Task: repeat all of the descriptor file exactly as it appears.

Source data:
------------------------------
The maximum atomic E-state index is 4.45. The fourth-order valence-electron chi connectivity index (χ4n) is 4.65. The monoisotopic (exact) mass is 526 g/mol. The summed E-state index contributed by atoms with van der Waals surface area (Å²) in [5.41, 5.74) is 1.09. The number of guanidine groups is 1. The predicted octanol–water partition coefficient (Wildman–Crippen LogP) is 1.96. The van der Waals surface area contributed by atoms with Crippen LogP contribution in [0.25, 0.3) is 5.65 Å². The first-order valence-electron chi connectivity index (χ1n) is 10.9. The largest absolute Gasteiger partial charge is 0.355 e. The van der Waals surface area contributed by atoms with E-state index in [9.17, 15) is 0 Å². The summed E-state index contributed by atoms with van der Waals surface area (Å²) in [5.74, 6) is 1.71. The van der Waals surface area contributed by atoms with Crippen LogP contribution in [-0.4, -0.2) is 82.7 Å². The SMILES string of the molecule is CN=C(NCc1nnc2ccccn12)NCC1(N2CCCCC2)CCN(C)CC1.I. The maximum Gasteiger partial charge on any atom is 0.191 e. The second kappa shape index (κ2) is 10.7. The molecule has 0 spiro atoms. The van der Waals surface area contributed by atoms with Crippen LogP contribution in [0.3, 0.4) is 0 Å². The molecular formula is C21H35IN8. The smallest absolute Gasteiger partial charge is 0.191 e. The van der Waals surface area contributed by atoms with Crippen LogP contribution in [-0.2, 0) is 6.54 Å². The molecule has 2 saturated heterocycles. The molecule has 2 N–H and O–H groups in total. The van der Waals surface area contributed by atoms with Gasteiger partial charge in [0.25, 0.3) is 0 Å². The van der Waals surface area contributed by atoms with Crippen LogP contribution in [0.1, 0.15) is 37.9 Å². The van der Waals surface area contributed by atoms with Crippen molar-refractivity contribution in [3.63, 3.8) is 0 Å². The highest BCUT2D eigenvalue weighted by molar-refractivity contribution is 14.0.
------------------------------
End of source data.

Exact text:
The maximum atomic E-state index is 4.45. The fourth-order valence-electron chi connectivity index (χ4n) is 4.65. The monoisotopic (exact) mass is 526 g/mol. The summed E-state index contributed by atoms with van der Waals surface area (Å²) in [5.41, 5.74) is 1.09. The number of guanidine groups is 1. The predicted octanol–water partition coefficient (Wildman–Crippen LogP) is 1.96. The van der Waals surface area contributed by atoms with Crippen LogP contribution in [0.25, 0.3) is 5.65 Å². The first-order valence-electron chi connectivity index (χ1n) is 10.9. The largest absolute Gasteiger partial charge is 0.355 e. The van der Waals surface area contributed by atoms with E-state index in [9.17, 15) is 0 Å². The summed E-state index contributed by atoms with van der Waals surface area (Å²) in [5.74, 6) is 1.71. The van der Waals surface area contributed by atoms with Crippen LogP contribution in [-0.4, -0.2) is 82.7 Å². The SMILES string of the molecule is CN=C(NCc1nnc2ccccn12)NCC1(N2CCCCC2)CCN(C)CC1.I. The maximum Gasteiger partial charge on any atom is 0.191 e. The second kappa shape index (κ2) is 10.7. The molecule has 0 spiro atoms. The van der Waals surface area contributed by atoms with Crippen LogP contribution in [0.3, 0.4) is 0 Å². The molecular formula is C21H35IN8. The smallest absolute Gasteiger partial charge is 0.191 e. The van der Waals surface area contributed by atoms with Crippen LogP contribution in [-0.2, 0) is 6.54 Å². The molecule has 2 saturated heterocycles. The molecule has 2 N–H and O–H groups in total. The van der Waals surface area contributed by atoms with Gasteiger partial charge in [0.25, 0.3) is 0 Å². The van der Waals surface area contributed by atoms with Crippen LogP contribution in [0.1, 0.15) is 37.9 Å². The van der Waals surface area contributed by atoms with Crippen molar-refractivity contribution in [3.63, 3.8) is 0 Å². The highest BCUT2D eigenvalue weighted by molar-refractivity contribution is 14.0.